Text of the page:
I was recently reading about the increasing number of independent schools globally that are banning technology in the classrooms .
In many of the schools the bans apply to children up to the age of 14, with some educational establishments even going as far as making parents sign a contract to say they will not allow their children to use technological devices at home during term time and holidays. TV is also banned.
It may sound a little extreme in our technologically-obsessed society but, according to many of the schools adopting this new philosophy, the purpose of banning technology is to help children become more creative and less focused on consumerism – and they are seeing results.
The technophobic schools are seeing their pupils creating their own activities, interacting more with their peers and thinking more creatively across all subject matters.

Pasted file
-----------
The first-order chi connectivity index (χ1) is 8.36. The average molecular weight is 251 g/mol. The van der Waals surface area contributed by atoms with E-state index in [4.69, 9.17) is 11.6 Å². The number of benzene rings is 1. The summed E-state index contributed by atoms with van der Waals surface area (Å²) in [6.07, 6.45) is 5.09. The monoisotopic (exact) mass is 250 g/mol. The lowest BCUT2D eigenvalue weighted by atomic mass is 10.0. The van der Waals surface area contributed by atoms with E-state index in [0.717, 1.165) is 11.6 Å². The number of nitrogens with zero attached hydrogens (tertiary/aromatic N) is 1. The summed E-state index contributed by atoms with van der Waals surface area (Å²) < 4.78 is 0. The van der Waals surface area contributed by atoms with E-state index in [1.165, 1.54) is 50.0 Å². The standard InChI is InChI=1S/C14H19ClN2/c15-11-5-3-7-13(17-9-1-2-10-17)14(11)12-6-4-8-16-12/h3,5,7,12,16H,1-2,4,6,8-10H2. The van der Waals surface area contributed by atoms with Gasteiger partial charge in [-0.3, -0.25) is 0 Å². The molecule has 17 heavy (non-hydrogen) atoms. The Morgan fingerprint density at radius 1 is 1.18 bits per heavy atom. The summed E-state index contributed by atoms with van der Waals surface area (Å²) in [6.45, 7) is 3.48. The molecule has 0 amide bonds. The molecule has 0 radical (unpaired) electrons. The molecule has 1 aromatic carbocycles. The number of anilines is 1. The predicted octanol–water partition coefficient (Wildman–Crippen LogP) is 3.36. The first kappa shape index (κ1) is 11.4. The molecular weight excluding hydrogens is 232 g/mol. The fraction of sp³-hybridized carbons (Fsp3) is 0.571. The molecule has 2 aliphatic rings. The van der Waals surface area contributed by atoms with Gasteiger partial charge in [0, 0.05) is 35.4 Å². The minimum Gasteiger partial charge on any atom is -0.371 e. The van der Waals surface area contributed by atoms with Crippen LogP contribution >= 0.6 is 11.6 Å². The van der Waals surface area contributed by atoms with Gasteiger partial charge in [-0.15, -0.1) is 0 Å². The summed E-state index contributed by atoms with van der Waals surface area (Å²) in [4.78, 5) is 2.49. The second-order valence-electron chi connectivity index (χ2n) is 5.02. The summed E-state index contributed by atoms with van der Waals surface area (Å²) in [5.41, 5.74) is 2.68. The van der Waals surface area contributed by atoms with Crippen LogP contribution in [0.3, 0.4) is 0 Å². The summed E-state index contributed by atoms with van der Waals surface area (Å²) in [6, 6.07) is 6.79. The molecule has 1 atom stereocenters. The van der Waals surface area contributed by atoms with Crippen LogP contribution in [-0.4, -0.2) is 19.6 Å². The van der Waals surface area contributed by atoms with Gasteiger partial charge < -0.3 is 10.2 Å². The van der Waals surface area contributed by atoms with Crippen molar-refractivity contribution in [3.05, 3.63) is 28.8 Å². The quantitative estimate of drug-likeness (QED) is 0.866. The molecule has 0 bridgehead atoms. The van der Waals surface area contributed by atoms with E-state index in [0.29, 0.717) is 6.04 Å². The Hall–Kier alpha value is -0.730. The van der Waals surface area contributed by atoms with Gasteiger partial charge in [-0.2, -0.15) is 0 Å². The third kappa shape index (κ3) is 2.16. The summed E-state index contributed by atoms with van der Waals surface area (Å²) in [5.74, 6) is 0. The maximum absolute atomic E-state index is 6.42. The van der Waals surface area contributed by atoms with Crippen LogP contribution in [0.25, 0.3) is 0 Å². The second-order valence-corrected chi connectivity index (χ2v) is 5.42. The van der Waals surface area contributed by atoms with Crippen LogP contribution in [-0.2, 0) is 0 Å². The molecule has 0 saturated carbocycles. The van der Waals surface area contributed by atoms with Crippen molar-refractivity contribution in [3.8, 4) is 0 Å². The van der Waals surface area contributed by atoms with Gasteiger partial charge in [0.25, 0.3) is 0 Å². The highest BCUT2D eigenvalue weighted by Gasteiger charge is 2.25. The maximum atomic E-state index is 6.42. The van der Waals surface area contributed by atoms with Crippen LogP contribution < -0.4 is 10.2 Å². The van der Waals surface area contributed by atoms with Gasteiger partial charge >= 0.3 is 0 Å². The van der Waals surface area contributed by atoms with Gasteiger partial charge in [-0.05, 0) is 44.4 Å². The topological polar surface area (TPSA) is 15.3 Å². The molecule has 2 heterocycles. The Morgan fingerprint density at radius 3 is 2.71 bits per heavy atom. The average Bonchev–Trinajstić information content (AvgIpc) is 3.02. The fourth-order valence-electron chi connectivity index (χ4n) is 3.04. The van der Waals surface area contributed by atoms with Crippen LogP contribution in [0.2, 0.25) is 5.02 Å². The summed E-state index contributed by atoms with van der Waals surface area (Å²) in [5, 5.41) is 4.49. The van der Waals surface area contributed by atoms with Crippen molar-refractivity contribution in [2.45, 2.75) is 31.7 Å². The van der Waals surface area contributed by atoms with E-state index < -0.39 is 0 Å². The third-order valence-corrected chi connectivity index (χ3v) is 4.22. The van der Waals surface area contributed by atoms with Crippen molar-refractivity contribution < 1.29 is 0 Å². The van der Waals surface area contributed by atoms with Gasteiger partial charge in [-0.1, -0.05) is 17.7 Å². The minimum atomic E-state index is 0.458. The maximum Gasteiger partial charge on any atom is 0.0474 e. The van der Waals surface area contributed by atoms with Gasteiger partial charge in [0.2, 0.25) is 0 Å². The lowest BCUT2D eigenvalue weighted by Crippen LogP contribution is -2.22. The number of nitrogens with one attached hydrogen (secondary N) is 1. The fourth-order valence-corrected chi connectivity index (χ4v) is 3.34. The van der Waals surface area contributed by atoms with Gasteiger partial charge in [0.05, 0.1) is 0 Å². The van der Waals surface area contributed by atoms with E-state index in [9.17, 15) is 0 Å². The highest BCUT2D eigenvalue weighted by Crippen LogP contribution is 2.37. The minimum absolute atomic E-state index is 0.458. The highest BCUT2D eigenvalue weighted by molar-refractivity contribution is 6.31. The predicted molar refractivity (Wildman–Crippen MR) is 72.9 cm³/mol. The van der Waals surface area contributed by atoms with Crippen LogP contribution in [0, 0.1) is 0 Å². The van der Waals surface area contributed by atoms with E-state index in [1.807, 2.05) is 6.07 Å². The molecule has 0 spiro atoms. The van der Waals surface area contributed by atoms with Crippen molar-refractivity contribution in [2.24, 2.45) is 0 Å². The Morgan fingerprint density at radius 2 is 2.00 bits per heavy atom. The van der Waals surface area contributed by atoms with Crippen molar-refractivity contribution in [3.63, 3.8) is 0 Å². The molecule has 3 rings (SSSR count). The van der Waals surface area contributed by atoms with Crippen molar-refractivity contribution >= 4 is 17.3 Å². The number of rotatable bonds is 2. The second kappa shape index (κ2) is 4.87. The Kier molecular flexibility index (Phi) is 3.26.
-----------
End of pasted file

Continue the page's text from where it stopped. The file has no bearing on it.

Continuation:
Master A is banned from using the iPad and playing on computer games during the school week, and TV is limited to a couple of hours after homework is completed in the evenings.
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However, at the weekend he is allowed more screen and computer time. Noticeably, he becomes a different child; “lost” in worlds in which I cannot reach him; a zombie-like creature akin to the characters that litter his games.
I can be standing in front of him and yet he does not see me; speaking to him but he does not hear me. My increased volume finally snaps him out of his comatose state and he looks at me puzzled no idea where he is and why Mummy is scowling and shouting at him.
Over the weekend, we went to Epping Forest with some friends. Allowed to run free, Master A and the other children were in their element, climbing trees, battling with branches, and creating their own adventures. There was not one plea to play on the iPad or a whine to say they were bored.
It was so refreshing.
Working mum, wondering whether it’s too late to revoke the request to Santa to deliver an Xbox and Lego Dimensions to Master A this Christmas.
Merry Christmas and a Happy New Year